Consumer Products

Can B&G Foods Be Seen as Value, Growth Opportunities and Overbought All at Once?

B&G Foods Inc. (NYSE: BGS) should have been covered much more in-depth during the period that the novel coronavirus turned into the COVID-19 pandemic and instant recession. As stocks sold off at the end of February and entered panic mode in March, B&G foods went from $17.50 at the start of 2020 down to a low close of $11.30. That only lasted a day at the extreme lows, but the stock is now up 125% or so since that time.

24/7 Wall St. is reviewing B&G Foods as a candidate that some investors will say is now grossly overvalued, versus another view that B&G still offers an incredible value for the long term. B&G is not without controversy either, evidenced back to its 2016 brief peak above $50.

B&G has flown under the radar as a defensive stock and as a value stock because its market cap currently is only about $1.6 billion. Many investors do not even know the company, but they do know its top brands: Cream of Wheat, Mrs. Dash, Ortega, Green Giant, Regina, Emeril’s, Weber, Polaner, Skinny Girl, New York Flatbreads, SnackWell’s and more.

Despite having plenty of room for growth, B&G Foods has seen a peaking trend in revenues ahead of the hoarding and mass buying around the COVID-19 pandemic. This could even fit within America’s top comfort foods in some ways. Ditto for foods with the longest shelf life.

Sales of $1.66 billion in 2019 compared with $1.70 billion in 2018 and $1.67 billion in 2017. Still, sales were just $1.39 billion back in 2016. The company also has about $2 billion in long-term debt and capital lease obligations.

Investors know that there has been a great amount of consolidation in the food business. Selling prepackaged and prepared foods can be a bit tricky when millennials might be more focused on organic and natural foods. B&G can tap some of that market, and the first quarter of 2021 did see close to 9% total revenue growth from the first quarter of 2019 due to the pandemic buying frenzy witnessed in the stores.

As for B&G’s valuation, even after its shares have more than doubled since March’s lows, the earnings per share of $1.64 in 2019 and normalized earnings expectations of about $2.00 per share in 2020 and 2021 just doesn’t sound crazy for less than a $25 stock. Most investors tend to not think that roughly 12 times earnings is crazy. Overall revenues are projected by Refinitiv to rise over 10% in 2020 but then contract by about 5% in 2021. What if the company manages to parlay its last quarterly report of beating expectations into a trend?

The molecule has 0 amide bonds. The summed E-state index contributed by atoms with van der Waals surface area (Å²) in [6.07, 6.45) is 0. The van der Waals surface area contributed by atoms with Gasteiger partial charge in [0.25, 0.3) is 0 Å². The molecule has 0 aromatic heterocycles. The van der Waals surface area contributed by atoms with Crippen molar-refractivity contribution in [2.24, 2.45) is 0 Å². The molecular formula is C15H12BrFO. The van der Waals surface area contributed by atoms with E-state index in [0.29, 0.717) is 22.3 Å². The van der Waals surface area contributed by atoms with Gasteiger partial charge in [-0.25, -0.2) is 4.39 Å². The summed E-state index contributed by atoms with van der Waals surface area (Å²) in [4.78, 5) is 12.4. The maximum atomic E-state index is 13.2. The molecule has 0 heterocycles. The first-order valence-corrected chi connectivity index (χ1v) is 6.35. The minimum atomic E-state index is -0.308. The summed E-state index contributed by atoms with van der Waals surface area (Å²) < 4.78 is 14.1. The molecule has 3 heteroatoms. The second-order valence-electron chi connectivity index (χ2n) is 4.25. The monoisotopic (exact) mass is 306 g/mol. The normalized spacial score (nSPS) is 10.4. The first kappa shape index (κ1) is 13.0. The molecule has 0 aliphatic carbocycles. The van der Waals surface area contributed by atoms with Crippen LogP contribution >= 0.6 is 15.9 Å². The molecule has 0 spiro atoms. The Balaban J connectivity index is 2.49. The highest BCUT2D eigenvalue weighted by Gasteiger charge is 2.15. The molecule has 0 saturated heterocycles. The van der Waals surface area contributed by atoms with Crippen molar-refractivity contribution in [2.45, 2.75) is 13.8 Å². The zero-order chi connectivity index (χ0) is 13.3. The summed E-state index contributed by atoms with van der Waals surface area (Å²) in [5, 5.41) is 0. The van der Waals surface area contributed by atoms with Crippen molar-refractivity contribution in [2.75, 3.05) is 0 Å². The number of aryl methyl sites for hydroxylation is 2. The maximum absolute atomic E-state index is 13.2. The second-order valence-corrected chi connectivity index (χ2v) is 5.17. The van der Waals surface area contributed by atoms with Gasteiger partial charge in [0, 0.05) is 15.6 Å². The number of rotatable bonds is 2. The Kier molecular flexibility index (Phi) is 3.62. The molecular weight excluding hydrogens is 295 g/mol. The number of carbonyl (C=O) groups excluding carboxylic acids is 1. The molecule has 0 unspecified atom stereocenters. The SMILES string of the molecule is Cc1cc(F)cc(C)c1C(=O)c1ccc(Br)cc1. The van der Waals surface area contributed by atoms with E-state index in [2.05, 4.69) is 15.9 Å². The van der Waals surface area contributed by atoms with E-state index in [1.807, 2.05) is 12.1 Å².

One issue that does cause havoc is tracking the short sellers. On last look, those sellers had amassed a 16.17 million share short interest in B&G Foods. That’s just over 25% of its float. When stocks are heavily shorted, they are often treated differently than companies with only 3% or 4% of their float shorted. That said, the exchange-traded funds and other funds under BlackRock, Vanguard and State Street own more than 30% of the outstanding shares in B&G Foods.

Had this stock had a larger market capitalization, it almost certainly would have been among our 40 stocks thriving during the COVID-19 recession.

The analyst community is not all that active in this stock, perhaps due to its smaller size. Credit Suisse had a $17 target in place from August of last year through the end of April in 2020, but the firm then raised its target to $19 and again to $22 in mid-May, despite the current Neutral rating. Also in mid-May, Piper Sandler upgraded its rating to Overweight from Neutral and raised its target to $28 from $21.

Deciding whether this is cheap based on its multiples or is overbought because its stock has doubled in such a short period is no easy task. Wall Street is mixed for the few analysts covering it, and short sellers are all over it.

This may be one time when long-term investors want to be patient and see if pullbacks bring new opportunities.